Book – Never Split the Difference (Negotiating as If Your Life Depended on It)
Author – Christopher Voss & Tahl Raz
Genre – Self-help Book
Published in – 2016
Negotiation is not an act of battle; it’s a process of discovery. The goal is to uncover as much information as possible.– Christopher Voss
What comes to your mind when you hear/think the word “Negotiation”? Unless you’re good at it, this word creates a feeling of uncomfortable.
We avoid Negotiation because of our innate human desire to get along with other members of the tribe. It’s not the guy across the table who scares us; it’s conflict itself.
Never Split the Difference book will help shade your inhibition to negotiate and equip you with good tools.
About The Book –
Christopher Voss shares his 20 years of negotiation experience and coaching corporate clients in negotiation skills.
According to him, Negotiation serves two distinct, vital life functions – First, Information gathering and Second, behavior influencing.
Negotiation is primarily a language of conversation and rapport: quickly establishing relationships and getting people to talk and think together.
The first step to achieving mastery of daily Negotiation is to get over your aversion to negotiating. You don’t need to like it; you must understand that’s how the world works.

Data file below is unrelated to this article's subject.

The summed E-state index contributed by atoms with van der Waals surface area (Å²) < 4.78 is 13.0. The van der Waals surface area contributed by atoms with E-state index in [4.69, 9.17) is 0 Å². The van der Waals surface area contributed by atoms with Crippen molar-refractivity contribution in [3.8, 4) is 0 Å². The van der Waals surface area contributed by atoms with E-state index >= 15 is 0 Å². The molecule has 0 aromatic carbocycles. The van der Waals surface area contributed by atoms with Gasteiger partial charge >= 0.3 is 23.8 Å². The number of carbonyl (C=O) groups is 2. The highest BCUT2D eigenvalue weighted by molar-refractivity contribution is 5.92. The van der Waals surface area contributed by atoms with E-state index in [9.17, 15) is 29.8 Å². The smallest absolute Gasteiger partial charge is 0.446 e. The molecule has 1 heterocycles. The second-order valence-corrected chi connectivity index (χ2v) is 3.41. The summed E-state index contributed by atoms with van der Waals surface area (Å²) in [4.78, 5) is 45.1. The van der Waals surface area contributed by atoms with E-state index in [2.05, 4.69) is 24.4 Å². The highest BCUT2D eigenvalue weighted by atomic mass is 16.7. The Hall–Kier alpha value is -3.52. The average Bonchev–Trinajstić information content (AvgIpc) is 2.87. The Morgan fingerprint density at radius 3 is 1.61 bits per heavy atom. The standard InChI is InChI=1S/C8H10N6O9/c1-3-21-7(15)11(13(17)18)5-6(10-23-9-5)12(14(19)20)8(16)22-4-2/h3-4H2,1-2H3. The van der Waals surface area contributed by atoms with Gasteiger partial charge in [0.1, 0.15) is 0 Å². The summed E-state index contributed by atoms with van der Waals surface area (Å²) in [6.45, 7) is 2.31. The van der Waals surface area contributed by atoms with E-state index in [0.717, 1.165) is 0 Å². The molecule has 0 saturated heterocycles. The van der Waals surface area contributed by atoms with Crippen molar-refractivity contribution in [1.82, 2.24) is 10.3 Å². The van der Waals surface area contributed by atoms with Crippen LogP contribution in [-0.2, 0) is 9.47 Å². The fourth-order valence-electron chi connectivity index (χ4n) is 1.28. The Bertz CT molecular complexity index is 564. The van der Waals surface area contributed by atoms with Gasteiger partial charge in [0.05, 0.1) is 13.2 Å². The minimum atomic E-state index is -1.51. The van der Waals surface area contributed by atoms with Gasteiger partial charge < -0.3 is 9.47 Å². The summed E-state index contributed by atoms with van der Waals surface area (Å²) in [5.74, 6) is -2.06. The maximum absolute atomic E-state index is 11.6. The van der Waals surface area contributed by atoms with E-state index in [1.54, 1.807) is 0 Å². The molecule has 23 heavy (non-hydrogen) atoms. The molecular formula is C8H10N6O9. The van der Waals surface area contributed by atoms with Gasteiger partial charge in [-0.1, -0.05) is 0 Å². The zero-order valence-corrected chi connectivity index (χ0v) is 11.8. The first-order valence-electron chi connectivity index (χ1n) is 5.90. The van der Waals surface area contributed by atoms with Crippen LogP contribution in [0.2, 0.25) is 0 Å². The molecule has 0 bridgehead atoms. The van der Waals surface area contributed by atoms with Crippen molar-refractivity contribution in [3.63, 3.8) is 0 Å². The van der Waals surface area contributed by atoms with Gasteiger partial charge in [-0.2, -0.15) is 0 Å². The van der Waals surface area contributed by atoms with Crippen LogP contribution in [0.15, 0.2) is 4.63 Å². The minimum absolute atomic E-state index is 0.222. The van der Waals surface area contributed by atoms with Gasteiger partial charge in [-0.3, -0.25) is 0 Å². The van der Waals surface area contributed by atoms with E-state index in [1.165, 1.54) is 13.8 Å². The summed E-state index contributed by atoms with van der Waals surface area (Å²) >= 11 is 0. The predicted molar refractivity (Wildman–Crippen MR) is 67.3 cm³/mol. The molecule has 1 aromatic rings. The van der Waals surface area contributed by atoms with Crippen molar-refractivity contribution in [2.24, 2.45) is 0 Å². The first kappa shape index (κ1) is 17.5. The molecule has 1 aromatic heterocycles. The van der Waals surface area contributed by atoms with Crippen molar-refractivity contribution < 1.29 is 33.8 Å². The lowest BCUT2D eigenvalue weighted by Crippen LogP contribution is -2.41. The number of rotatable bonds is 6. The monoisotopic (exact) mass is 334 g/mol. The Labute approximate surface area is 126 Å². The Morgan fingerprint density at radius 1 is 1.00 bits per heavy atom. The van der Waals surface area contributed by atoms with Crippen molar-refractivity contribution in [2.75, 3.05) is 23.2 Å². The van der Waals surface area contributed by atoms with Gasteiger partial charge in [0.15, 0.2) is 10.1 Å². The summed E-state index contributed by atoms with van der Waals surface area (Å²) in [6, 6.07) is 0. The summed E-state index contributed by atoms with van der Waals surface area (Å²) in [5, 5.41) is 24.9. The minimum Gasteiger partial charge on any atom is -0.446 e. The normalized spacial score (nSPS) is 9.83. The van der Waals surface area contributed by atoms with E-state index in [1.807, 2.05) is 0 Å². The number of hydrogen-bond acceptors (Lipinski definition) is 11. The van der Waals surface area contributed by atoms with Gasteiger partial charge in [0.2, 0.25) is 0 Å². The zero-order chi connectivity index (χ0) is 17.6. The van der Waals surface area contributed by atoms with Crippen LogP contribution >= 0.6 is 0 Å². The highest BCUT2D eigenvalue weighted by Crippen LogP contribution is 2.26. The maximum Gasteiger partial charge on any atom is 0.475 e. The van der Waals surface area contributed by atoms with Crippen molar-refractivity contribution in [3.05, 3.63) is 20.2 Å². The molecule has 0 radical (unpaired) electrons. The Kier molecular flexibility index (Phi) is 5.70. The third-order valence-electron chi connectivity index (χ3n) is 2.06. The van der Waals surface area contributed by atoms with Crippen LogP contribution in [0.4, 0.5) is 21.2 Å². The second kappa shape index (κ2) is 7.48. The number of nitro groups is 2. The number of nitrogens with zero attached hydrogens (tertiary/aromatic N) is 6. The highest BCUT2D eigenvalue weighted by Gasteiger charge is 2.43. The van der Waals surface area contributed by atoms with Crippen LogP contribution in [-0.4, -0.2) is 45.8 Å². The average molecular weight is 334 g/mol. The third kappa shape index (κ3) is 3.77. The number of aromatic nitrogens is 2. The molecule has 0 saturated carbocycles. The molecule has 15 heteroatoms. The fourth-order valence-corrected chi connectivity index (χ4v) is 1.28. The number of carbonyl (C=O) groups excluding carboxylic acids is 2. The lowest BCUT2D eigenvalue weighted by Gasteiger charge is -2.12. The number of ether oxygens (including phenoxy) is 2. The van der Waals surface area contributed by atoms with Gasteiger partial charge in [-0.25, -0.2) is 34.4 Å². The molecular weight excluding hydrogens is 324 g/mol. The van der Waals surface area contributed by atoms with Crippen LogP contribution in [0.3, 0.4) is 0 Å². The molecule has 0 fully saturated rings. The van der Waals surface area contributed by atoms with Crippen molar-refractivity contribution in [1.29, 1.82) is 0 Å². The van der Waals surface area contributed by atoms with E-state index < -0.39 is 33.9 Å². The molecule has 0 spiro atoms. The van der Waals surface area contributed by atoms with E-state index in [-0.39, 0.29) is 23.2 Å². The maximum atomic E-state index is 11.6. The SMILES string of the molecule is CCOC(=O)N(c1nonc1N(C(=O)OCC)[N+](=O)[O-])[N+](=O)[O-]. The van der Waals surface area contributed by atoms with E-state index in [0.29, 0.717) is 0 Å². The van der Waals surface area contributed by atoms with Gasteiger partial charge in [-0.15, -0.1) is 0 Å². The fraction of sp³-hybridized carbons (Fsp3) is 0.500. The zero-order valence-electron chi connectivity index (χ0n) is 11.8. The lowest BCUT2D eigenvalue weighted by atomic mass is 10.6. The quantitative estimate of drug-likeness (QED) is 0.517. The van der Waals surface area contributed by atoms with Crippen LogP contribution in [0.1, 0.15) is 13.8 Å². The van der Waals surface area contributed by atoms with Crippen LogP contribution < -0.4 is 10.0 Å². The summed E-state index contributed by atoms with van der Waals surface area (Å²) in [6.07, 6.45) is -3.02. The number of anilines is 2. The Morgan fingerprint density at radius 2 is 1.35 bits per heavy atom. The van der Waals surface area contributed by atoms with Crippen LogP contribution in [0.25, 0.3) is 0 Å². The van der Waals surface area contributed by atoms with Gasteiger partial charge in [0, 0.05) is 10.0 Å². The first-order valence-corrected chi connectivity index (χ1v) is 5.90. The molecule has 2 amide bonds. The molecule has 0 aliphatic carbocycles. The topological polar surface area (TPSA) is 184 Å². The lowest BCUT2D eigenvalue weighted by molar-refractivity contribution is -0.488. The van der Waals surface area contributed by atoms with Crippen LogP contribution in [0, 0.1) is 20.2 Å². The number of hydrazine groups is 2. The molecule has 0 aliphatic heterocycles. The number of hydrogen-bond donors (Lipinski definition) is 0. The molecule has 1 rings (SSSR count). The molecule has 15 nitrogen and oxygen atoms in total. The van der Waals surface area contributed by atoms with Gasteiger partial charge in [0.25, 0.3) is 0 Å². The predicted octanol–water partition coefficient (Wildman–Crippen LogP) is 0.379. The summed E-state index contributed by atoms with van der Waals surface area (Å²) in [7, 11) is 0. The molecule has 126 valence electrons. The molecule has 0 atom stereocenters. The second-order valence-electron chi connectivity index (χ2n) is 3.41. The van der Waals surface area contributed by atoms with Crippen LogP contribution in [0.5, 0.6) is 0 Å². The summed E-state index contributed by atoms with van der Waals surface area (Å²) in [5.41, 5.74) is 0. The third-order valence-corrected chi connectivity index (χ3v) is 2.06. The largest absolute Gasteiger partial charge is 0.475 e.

The book is written so that each new chapter is built on the previous chapter, from foundation to decoration and everything in between.
I picked a few points from the book to hone my negotiation skills.
Four Tenets of Getting to Yes –
- Separate the Person from the emotion and the problem.
- Don’t get wrapped in the other side’s position, but instead, focus on their interests so that you can find what they want.
- Work cooperatively to generate win-win options.
- Establish mutually agreed-upon standards for evaluating those possible solutions.
- Listening is a martial art, balancing the subtle behaviors of emotional intelligence and the assertive skills of influence to gain access to another person’s mind.
- Contrary to popular opinion, listening is not a passive activity. It is the most active thing you can do.
- We are easily distracted. We engage in selective listening, hearing only what we want to hear.
- Our minds act on a cognitive bias for consistency rather than truth. And that’s just the start.
Surprise Elements –
- Good negotiators know they have to be ready for possible surprises; great negotiators aim to use their skills to reveal the wonders they are sure of.
- For those who view Negotiation as a battle of arguments, the voices in their heads overwhelm them.
- Don’t commit to assumptions; instead, view them as hypotheses and use the Negotiation to test them rigorously.
Labeling Pain –
- Good negotiators identify and influence them. They can precisely label emotions, those of others, and especially their own.
- Being able to verbalize the feelings/emotions of the other person is called labeling.
- By this, you let your opponent resonate with you, thinking you understand what they are feeling/thinking.
Beware Yes, Master No –
- Yes is often a meaningless answer that hides more profound objections. Pushing hard for “Yes” doesn’t get a negotiator any closer to a win; it just angers the other side.